Once, long ago, I was a young man. I wrote a story about another young man who climbed up onto the roof one night to see what he could see. He saw the moon and the stars above, and he saw the lights of the town before him like a rolling twinkling blanket stretching off into forever. In the darkness he saw where things were. He found them in the void where light was not. One black mass was an abandoned building, another was a stand of trees, and so on. He found meaning in this. When he moved to return to his life below, he found that the ladder he’d used was gone. Had someone stolen it? Had the young man’s father come upon it, and muttering about carelessness, had he taken it to put it away? Had the ladder even existed at all? After all, the young man was fictional. Perhaps the ladder was no more real than the young man himself?
I’m sure that if the story hadn’t been lost, I would find it pretentious. An authors early works are only illuminating to a select few. For the authors themselves they are merely a source of embarrassment. We like to find a way to believe that we are honest and insightful, good and true, and above all talented. We like to believe that we always had these qualities, and only lacked the recognition of others. It’s not true of course. The ladder is real. We have to climb it and keep climbing it and there is no shame in that.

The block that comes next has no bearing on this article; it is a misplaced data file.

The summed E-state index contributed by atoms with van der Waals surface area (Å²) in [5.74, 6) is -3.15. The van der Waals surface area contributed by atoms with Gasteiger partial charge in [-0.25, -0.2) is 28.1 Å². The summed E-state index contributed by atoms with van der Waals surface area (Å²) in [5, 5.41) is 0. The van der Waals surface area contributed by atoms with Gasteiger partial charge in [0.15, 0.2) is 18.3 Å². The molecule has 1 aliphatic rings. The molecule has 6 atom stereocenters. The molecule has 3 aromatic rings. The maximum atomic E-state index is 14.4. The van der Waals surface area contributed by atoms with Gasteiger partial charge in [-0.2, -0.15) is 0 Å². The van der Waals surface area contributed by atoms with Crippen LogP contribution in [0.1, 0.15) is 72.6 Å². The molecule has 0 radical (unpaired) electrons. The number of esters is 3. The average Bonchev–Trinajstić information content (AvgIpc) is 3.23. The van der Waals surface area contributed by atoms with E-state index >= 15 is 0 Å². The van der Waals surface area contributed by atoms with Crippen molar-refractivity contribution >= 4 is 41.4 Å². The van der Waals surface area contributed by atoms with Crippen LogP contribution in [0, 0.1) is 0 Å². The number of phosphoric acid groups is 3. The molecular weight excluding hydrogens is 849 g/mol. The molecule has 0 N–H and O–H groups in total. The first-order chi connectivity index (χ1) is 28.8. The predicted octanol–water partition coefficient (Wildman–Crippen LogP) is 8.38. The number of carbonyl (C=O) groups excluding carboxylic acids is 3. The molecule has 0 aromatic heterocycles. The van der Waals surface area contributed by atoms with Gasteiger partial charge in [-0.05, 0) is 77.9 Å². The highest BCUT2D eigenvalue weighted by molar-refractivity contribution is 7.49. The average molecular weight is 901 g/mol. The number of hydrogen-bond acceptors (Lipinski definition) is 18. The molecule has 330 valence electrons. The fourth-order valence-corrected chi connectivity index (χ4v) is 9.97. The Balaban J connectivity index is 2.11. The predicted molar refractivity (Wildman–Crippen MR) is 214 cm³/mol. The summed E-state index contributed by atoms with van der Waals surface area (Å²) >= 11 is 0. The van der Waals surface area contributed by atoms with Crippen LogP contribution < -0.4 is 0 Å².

I have written a story for the young adult—the new adult. Heathens. In this story I have shared some of what I’ve learned over the years. It is an honest story. It is true. As authors, the sole quality of merit we may offer the world is truth. We must write truth, not as we see it, but as we find it. Truth must dwell in our stories and rise in our stories. Truth must live and breathe in our stories. That is what we offer the world. We offer truth and story.